While evaluating how well cities are doing in areas associated with hygiene and sanitation, the Hygiene Index’s main purpose is the identification of areas where cities can perform better, where civic bodies need to invest more resources and other gaps that need to be addressed. Based on this, for each city, the programme creates a ‘call to action’ to chart out a list of things each city needs to do to improve general cleanliness. Going a step further, the programme will also conduct capacity building workshops for city administrators to raise these points and help the figure out steps to address them.

New Delhi Municipal Corporation

Near-Perfect Score Pulled Down By Insufficient Public Toilets

Image Credit: istockphoto.com/Instants

Hygiene Index Score:

A perfect score in water, solid waste and sewage propel NDMC, an area of 43.7 square kilometers in the heart of Delhi controlled by the New Delhi Municipal Corporation, right to the top of the Hygiene Index, tied with Pune.

The area is home to an estimated 27,000 households, all of which are covered by door-to-door solid waste collection, are directly connected to the sewerage network and receive an uninterrupted supply of treated drinking water.

Also Read: Garbage Collection Points To Be Cleared Twice A Day

While the NDMC’s performance in these areas is excellent, what pulls down its score are health and toilets.

Major Pain Points

With clusters of marketplaces and offices, NDMC has a large floating population for which its 2,799 public toilet seats are insufficient.

Also Read: Now A Fine On Urinating In The Open In Lutyen’s Delhi

NDMC’s performance has a direct correlation with its investment patterns. A majority of the civic body’s funds are allocated to operation, maintenance and infrastructure building related to the water, sewerage and solid waste systems while there is absolutely no investment in health. Toilets get a mere 0.5 per cent of the total spend.

Suggestions for Improvement

The Hygiene Index, therefore, suggests that the NDMC should concentrate on creating more public toilets and scaling up its investment in behaviour change communication (BCC) activities to create healthy habits in the people.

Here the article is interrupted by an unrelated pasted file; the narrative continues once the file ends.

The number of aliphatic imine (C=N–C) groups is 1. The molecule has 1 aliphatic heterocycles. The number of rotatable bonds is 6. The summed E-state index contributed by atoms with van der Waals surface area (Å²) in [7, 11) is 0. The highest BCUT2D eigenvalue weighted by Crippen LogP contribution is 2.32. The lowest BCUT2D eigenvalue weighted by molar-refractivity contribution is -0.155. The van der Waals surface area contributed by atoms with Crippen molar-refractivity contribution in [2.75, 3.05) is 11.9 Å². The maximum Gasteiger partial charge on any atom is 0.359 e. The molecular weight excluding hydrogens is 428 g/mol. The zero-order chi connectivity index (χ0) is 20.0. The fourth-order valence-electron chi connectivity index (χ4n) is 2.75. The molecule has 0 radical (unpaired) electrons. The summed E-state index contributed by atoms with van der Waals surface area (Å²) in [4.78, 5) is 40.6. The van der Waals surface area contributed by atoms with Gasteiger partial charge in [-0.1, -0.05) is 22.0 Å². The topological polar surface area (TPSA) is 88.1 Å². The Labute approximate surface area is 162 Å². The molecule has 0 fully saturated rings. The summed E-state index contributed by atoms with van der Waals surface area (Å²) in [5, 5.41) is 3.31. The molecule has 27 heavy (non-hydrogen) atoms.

“A possible BCC programme relevant to NDMC could be a comprehensive training programme around the cleaning and maintenance of toilets, public toilets marketing, hygiene promotion, behavioural change, public policy, social entrepreneurship and women’s empowerment,” the report states.

A similar programme has been implemented in parts of Delhi and Rishikesh and has proven successful. This should not be difficult for the NDMC to imitate.


How Pune Became One Of India’s Cleanest Cities

Image Credit: istockphoto.com/tomprout

Hygiene Index Score:

When it comes to the Swachh campaign, Pune seems to have gotten it right. Accessible toilets, 100 per cent sewerage coverage and clean water for most residents —all these factors have helped make the city a top performer in the Hygiene Index. Pune’s success lies in a combination of dedicated investment made by the Pune Municipal Corporation (PMC) in the sewerage and water sectors along with a model that brings most stakeholders into the fold.

“We focus more on a circular economy model where we concentrate on recycling, small interventions and a decentralised process,” says Pune Municipal Commissioner Kunal Kumar, “Rather than investing a huge amount and putting all our eggs in one basket, we work on delivering sanitation through multiple partnerships.”